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6: Documentation

6: The position, asserted by some medical experts, that the unborn child is incapable of experiencing pain until a point later in pregnancy than 20 weeks after fertilization predominately rests on the assumption that the ability to experience pain depends on the cerebral cortex and requires nerve connections between the thalamus and the cortex. However, recent medical research and analysis, especially since 2007, provides strong evidence for the conclusion that a functioning cortex is not necessary to experience pain.

DOCUMENTATION:

a. The position, asserted by some medical experts, that the unborn child is incapable of experiencing pain until a point later in pregnancy than 20 weeks after fertilization predominately rests on the assumption that the ability to experience pain depends on the cerebral cortex and requires nerve connections between the thalamus and the cortex.

1. Anand, 2006, p.3, col.1, para.4 – col.2, para.2, “[R]ecent reviews purporting to rule out the occurrence of fetal pain.3,4,22… presuppose that cortical activation is necessary for fetal pain perception.3,4,22 Based upon this assumption, the lack of evidence for pain-specific thalamocortical connections support their contention against fetal pain.”

Anand KJS.  Fetal Pain?  Pain: Clinical Updates. 14:2 (2006) 1-4.

3 Lee SJ, Ralston HJP, Drey EA, Partridge, JC, Rosen, MA. A Systematic Multidisciplinary Review of the Evidence. Journal of the American Medical Association. 294:8 (2005) 947-954.

4 Mellor DJ, Diesch TJ, Gunn AJ, Bennet L. The importance of ‘awareness’ for understanding fetal pain. Brain Research Reviews.  49 (2005) 455-471.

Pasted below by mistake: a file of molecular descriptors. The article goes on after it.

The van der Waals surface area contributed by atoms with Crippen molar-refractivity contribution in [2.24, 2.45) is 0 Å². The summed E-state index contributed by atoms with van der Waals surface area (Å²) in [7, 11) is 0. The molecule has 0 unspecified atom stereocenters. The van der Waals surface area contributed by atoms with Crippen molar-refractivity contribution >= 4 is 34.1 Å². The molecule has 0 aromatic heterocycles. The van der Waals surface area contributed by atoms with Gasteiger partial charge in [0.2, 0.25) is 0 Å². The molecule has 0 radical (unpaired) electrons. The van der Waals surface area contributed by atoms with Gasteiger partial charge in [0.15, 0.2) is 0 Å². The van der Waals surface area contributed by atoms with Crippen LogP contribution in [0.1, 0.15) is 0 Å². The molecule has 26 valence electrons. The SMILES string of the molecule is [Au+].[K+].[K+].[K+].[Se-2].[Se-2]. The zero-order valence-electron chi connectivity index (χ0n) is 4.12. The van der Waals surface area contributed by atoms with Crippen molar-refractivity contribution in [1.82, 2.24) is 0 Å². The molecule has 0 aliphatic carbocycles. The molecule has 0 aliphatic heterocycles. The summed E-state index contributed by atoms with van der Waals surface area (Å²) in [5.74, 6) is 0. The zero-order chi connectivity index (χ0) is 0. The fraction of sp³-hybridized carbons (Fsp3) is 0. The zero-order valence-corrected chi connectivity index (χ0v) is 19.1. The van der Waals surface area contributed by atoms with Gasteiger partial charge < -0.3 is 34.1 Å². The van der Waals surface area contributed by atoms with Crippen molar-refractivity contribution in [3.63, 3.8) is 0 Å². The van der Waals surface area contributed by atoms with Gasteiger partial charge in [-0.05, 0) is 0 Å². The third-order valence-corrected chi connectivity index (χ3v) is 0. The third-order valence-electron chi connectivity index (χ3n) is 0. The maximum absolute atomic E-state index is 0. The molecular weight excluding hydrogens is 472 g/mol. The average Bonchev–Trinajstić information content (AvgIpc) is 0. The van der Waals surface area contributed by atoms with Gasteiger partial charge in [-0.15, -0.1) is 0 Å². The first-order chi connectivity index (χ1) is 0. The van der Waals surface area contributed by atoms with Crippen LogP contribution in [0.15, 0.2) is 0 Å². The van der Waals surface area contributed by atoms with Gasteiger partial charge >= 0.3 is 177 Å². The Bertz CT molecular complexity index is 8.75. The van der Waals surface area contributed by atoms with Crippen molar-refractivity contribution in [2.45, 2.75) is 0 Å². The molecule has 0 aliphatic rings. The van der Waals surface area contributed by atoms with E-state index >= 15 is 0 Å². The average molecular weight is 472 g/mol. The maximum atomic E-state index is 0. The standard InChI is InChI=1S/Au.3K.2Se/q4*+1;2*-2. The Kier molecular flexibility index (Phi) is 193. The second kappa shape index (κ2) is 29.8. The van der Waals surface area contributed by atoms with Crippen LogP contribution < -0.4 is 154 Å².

22Derbyshire SWG. Can fetuses feel pain? British Medical Journal.  332 (2006) 909-912.

2. Royal College of Obstetricians & Gynecologists, 2010, Summary, para.2, “In reviewing the neuroanatomical and physiological evidence in the fetus, it was apparent that connections from the periphery to the cortex are not intact before 24 weeks of gestation and, as most neuroscientists believe that the cortex is necessary for pain perception, it can be concluded that the fetus cannot experience pain in any sense prior to this gestation.”

Fetal Awareness: Review of Research and Recommendations for Practice.  Report of a Working Party.  Royal College of Obstetricians and Gynecologists. March 2010.

3. Lee, 2005, Abstract, para.3, “Pain perception requires conscious recognition or awareness of a noxious stimulus.  Neither withdrawal reflexes nor hormonal stress response to invasive procedures prove the existence of fetal pain, because they can be elicited by nonpainful stimuli and occur without conscious cortical processing.  Fetal awareness of noxious stimuli requires functional thalamocortical connections.  Thalamocortical fibers begin appearing between 23 to 30 weeks’ gestational age, while eletroencephalography suggests the capacity for functional pain perception in preterm neonates probably does not exist before 29 or 30 weeks.”

Lee SJ, Ralston HJP, Drey EA, Partridge, JC, Rosen, MA. A Systematic Multidisciplinary Review of the Evidence. Journal of the American Medical Association. 294:8 (2005) 947-954.

4. Brusseau, 2006, p.190, col.2, para.4, “… such reflex responses to noxious stimuli have not been shown to involve the cortex and, thus, traditionally have not been thought to be available to conscious perception.”

Brusseau R, Myers L.  Developing consciousness: fetal anesthesia and analgesia.  Seminars in Anesthesia, Perioperative Medicine and Pain. 25 (2006) 189-195.

5. Mellor, 2005, p.464, col.2, para.4, “[D]espite the presence of intact nociceptive pathways from around mid-gestation, the critical aspect of cortical awareness in the process of pain perception is missing.”

Mellor DJ, Diesch TJ, Gunn AJ, Bennet L. The importance of ‘awareness’ for understanding fetal pain. Brain Research Reviews.  49 (2005) 455-471.